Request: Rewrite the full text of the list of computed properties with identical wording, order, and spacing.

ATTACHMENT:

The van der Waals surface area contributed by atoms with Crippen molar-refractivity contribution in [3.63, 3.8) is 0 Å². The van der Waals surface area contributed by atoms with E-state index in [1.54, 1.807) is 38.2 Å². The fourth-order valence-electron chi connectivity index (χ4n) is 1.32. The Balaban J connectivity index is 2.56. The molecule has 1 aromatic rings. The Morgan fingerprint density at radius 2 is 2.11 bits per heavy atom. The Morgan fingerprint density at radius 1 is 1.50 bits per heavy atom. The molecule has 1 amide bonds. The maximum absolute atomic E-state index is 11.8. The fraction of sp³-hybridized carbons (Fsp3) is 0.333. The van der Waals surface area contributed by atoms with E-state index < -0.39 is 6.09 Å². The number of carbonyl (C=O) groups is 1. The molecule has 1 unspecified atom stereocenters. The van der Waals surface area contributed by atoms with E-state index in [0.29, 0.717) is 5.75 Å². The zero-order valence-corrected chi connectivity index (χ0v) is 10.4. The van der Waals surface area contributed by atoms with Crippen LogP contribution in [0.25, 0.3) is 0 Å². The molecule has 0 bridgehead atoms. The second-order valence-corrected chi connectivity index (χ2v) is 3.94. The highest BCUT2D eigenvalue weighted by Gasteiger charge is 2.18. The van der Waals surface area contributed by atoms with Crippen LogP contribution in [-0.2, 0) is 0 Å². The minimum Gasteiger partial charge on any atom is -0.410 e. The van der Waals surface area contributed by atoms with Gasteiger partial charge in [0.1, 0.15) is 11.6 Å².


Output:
The van der Waals surface area contributed by atoms with Crippen molar-refractivity contribution in [3.63, 3.8) is 0 Å². The van der Waals surface area contributed by atoms with E-state index in [1.54, 1.807) is 38.2 Å². The fourth-order valence-electron chi connectivity index (χ4n) is 1.32. The Balaban J connectivity index is 2.56. The molecule has 1 aromatic rings. The Morgan fingerprint density at radius 2 is 2.11 bits per heavy atom. The Morgan fingerprint density at radius 1 is 1.50 bits per heavy atom. The molecule has 1 amide bonds. The maximum absolute atomic E-state index is 11.8. The fraction of sp³-hybridized carbons (Fsp3) is 0.333. The van der Waals surface area contributed by atoms with E-state index < -0.39 is 6.09 Å². The number of carbonyl (C=O) groups is 1. The molecule has 1 unspecified atom stereocenters. The van der Waals surface area contributed by atoms with E-state index in [0.29, 0.717) is 5.75 Å². The zero-order valence-corrected chi connectivity index (χ0v) is 10.4. The van der Waals surface area contributed by atoms with Crippen LogP contribution in [0.25, 0.3) is 0 Å². The molecule has 0 bridgehead atoms. The second-order valence-corrected chi connectivity index (χ2v) is 3.94. The highest BCUT2D eigenvalue weighted by Gasteiger charge is 2.18. The van der Waals surface area contributed by atoms with Crippen LogP contribution in [-0.2, 0) is 0 Å². The minimum Gasteiger partial charge on any atom is -0.410 e. The van der Waals surface area contributed by atoms with Gasteiger partial charge in [0.1, 0.15) is 11.6 Å².